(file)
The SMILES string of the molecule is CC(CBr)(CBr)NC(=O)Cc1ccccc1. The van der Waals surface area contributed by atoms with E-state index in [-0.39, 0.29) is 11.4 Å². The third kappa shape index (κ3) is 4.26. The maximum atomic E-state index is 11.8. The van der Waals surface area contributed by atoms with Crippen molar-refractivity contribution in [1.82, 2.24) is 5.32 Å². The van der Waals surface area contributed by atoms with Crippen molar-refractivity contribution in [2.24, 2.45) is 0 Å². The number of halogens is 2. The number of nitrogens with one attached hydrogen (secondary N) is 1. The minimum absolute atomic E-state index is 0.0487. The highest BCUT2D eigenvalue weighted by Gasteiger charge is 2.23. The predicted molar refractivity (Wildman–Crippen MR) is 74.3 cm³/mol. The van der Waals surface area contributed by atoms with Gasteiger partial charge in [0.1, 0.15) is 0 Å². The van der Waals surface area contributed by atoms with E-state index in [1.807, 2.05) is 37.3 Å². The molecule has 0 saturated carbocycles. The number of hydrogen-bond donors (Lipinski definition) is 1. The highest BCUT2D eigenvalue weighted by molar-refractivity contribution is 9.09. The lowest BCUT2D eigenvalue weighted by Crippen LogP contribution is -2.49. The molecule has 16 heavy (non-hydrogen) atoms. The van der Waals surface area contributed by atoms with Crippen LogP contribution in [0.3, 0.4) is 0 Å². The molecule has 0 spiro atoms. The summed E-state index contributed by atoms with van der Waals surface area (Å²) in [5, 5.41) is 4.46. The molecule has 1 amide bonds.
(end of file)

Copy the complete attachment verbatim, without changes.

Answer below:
The SMILES string of the molecule is CC(CBr)(CBr)NC(=O)Cc1ccccc1. The van der Waals surface area contributed by atoms with E-state index in [-0.39, 0.29) is 11.4 Å². The third kappa shape index (κ3) is 4.26. The maximum atomic E-state index is 11.8. The van der Waals surface area contributed by atoms with Crippen molar-refractivity contribution in [1.82, 2.24) is 5.32 Å². The van der Waals surface area contributed by atoms with Crippen molar-refractivity contribution in [2.24, 2.45) is 0 Å². The number of halogens is 2. The number of nitrogens with one attached hydrogen (secondary N) is 1. The minimum absolute atomic E-state index is 0.0487. The highest BCUT2D eigenvalue weighted by Gasteiger charge is 2.23. The predicted molar refractivity (Wildman–Crippen MR) is 74.3 cm³/mol. The van der Waals surface area contributed by atoms with Gasteiger partial charge in [0.1, 0.15) is 0 Å². The van der Waals surface area contributed by atoms with E-state index in [1.807, 2.05) is 37.3 Å². The molecule has 0 saturated carbocycles. The number of hydrogen-bond donors (Lipinski definition) is 1. The highest BCUT2D eigenvalue weighted by molar-refractivity contribution is 9.09. The lowest BCUT2D eigenvalue weighted by Crippen LogP contribution is -2.49. The molecule has 16 heavy (non-hydrogen) atoms. The van der Waals surface area contributed by atoms with Crippen LogP contribution in [0.3, 0.4) is 0 Å². The molecule has 0 spiro atoms. The summed E-state index contributed by atoms with van der Waals surface area (Å²) in [5, 5.41) is 4.46. The molecule has 1 amide bonds.